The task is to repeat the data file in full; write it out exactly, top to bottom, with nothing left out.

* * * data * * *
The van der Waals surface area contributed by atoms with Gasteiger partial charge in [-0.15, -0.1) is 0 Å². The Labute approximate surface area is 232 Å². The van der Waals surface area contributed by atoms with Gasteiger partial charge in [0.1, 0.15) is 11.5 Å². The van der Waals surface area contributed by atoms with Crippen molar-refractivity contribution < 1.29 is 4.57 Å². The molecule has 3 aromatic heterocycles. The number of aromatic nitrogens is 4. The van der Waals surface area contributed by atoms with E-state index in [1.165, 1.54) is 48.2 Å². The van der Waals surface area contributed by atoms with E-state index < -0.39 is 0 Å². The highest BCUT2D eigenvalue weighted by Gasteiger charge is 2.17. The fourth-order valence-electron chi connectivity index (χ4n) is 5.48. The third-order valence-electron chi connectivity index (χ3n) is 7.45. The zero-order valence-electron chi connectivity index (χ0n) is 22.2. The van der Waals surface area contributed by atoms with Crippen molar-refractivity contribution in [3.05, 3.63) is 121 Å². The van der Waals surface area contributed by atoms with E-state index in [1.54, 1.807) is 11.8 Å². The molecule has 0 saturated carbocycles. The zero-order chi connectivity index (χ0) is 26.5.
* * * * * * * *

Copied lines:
The van der Waals surface area contributed by atoms with Gasteiger partial charge in [-0.15, -0.1) is 0 Å². The Labute approximate surface area is 232 Å². The van der Waals surface area contributed by atoms with Gasteiger partial charge in [0.1, 0.15) is 11.5 Å². The van der Waals surface area contributed by atoms with Crippen molar-refractivity contribution < 1.29 is 4.57 Å². The molecule has 3 aromatic heterocycles. The number of aromatic nitrogens is 4. The van der Waals surface area contributed by atoms with E-state index in [1.165, 1.54) is 48.2 Å². The van der Waals surface area contributed by atoms with E-state index < -0.39 is 0 Å². The highest BCUT2D eigenvalue weighted by Gasteiger charge is 2.17. The fourth-order valence-electron chi connectivity index (χ4n) is 5.48. The third-order valence-electron chi connectivity index (χ3n) is 7.45. The zero-order valence-electron chi connectivity index (χ0n) is 22.2. The van der Waals surface area contributed by atoms with Crippen molar-refractivity contribution in [3.05, 3.63) is 121 Å². The van der Waals surface area contributed by atoms with E-state index in [1.54, 1.807) is 11.8 Å². The molecule has 0 saturated carbocycles. The zero-order chi connectivity index (χ0) is 26.5.